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All the Perl that's Practical to Extract and Report

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  • One of the core features of web frameworks is dispatching - i.e. connecting the http address with a subroutine. This can be done in a few main ways:
    1. DSL with anonymous subs - this what you described above and it is the most common in recent web frameworks. The problem I can see with that code is - how it plays with the standard OO techniques like inheritance and some more advanced ones like Moose Roles. Even if this can be made to play along I am sure there will be lot's of corner cases making it difficult for complex applications and on the other end of scale it also will not be obvious for newbies.
    2. Code attributes a la Catalyst: sub index : Local. This looks nice if the attributes are restricted to the most simple type, but quickly deteriorates when you put more information (and logic) into them. It also requires compile time intervention - which means an array of corner cases even if you use the nicely packaged MooseX::MethodAttributes.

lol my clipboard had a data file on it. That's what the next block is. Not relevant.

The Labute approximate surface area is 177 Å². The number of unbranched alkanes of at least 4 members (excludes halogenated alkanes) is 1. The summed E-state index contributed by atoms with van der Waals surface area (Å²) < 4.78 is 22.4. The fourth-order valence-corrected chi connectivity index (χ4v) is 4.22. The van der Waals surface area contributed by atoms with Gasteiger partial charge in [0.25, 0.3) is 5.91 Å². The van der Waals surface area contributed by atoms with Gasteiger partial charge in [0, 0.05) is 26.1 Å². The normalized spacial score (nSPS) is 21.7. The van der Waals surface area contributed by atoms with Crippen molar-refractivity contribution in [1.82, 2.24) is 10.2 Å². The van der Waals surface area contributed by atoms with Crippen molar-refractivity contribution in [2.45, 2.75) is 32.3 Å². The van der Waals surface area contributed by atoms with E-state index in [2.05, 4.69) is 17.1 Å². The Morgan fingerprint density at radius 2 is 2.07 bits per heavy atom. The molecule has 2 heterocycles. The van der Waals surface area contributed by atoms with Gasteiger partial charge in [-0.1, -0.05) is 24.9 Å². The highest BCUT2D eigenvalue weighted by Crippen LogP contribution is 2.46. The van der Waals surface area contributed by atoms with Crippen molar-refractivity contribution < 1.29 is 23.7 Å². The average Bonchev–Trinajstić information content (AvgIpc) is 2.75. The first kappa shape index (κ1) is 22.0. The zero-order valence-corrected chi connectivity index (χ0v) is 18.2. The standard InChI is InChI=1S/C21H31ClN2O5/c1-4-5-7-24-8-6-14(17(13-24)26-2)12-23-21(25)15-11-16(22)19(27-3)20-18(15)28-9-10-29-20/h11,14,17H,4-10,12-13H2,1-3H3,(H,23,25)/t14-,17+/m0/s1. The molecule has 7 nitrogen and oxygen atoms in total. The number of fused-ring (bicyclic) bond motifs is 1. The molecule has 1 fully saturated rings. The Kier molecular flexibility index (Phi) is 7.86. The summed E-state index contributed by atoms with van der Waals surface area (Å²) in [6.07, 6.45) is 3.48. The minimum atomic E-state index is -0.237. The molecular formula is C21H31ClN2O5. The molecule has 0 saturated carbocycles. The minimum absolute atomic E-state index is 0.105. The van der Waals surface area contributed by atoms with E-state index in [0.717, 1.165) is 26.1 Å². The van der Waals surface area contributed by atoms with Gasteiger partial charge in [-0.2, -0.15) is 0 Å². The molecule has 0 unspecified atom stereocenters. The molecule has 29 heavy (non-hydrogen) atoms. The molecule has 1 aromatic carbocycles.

3. External list of methods to be allowed to be called from outside (CGI::Appplication run_modes). This suffers from the problem of maintaining the list of methods far from the actual methods code.
    4. Calling just one method for example 'get' or 'post' in Tatsumaki and using the class names for the dispatching. This means just one action per class.
    5. Lastly - I am thinking about a 'hybrid approach' - i.e. instead of calling just one method called 'get' - maybe calling all methods with a '_get' postfix? I am sure some people will decry that as 'ugly' - but it should work with all OO techniques is very 'low tech' - so maybe it is worth experimenting with?
    • There's also the "put it all in a central dispatch file" (a la Django's URLconf [djangobook.com], or even MojoX::Routes [cpan.org])

      The disadvantage is that you can't just drop a controller class into a file to be automatically picked up by the app, you have to modify the dispatch file too.

      But this turns to an advantage when you wish to selectively enable parts of you app (again, Django's admin feature comes to mind).